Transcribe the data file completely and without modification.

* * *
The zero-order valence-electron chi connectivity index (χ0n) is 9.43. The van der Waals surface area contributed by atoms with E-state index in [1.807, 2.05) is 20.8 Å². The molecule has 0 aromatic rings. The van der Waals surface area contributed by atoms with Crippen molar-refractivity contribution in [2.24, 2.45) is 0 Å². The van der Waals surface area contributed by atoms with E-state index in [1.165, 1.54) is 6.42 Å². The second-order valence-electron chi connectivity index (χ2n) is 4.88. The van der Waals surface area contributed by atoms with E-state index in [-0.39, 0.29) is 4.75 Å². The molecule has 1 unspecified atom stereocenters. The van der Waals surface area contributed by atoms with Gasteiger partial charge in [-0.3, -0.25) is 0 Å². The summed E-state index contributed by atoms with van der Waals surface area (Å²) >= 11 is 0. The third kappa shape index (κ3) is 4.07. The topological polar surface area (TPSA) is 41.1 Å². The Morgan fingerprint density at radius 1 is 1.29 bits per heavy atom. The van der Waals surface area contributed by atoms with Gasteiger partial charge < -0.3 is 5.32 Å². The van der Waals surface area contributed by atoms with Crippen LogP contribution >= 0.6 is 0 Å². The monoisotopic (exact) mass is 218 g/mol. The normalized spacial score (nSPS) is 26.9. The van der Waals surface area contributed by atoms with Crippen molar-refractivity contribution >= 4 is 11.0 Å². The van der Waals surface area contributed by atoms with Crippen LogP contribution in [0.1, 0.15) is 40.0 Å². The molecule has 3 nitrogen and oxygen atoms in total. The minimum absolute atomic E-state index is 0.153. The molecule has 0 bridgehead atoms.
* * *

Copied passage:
The zero-order valence-electron chi connectivity index (χ0n) is 9.43. The van der Waals surface area contributed by atoms with E-state index in [1.807, 2.05) is 20.8 Å². The molecule has 0 aromatic rings. The van der Waals surface area contributed by atoms with Crippen molar-refractivity contribution in [2.24, 2.45) is 0 Å². The van der Waals surface area contributed by atoms with E-state index in [1.165, 1.54) is 6.42 Å². The second-order valence-electron chi connectivity index (χ2n) is 4.88. The van der Waals surface area contributed by atoms with E-state index in [-0.39, 0.29) is 4.75 Å². The molecule has 1 unspecified atom stereocenters. The van der Waals surface area contributed by atoms with Gasteiger partial charge in [-0.3, -0.25) is 0 Å². The summed E-state index contributed by atoms with van der Waals surface area (Å²) >= 11 is 0. The third kappa shape index (κ3) is 4.07. The topological polar surface area (TPSA) is 41.1 Å². The Morgan fingerprint density at radius 1 is 1.29 bits per heavy atom. The van der Waals surface area contributed by atoms with Gasteiger partial charge < -0.3 is 5.32 Å². The van der Waals surface area contributed by atoms with Crippen LogP contribution >= 0.6 is 0 Å². The monoisotopic (exact) mass is 218 g/mol. The normalized spacial score (nSPS) is 26.9. The van der Waals surface area contributed by atoms with Crippen molar-refractivity contribution >= 4 is 11.0 Å². The van der Waals surface area contributed by atoms with Crippen LogP contribution in [0.1, 0.15) is 40.0 Å². The molecule has 3 nitrogen and oxygen atoms in total. The minimum absolute atomic E-state index is 0.153. The molecule has 0 bridgehead atoms.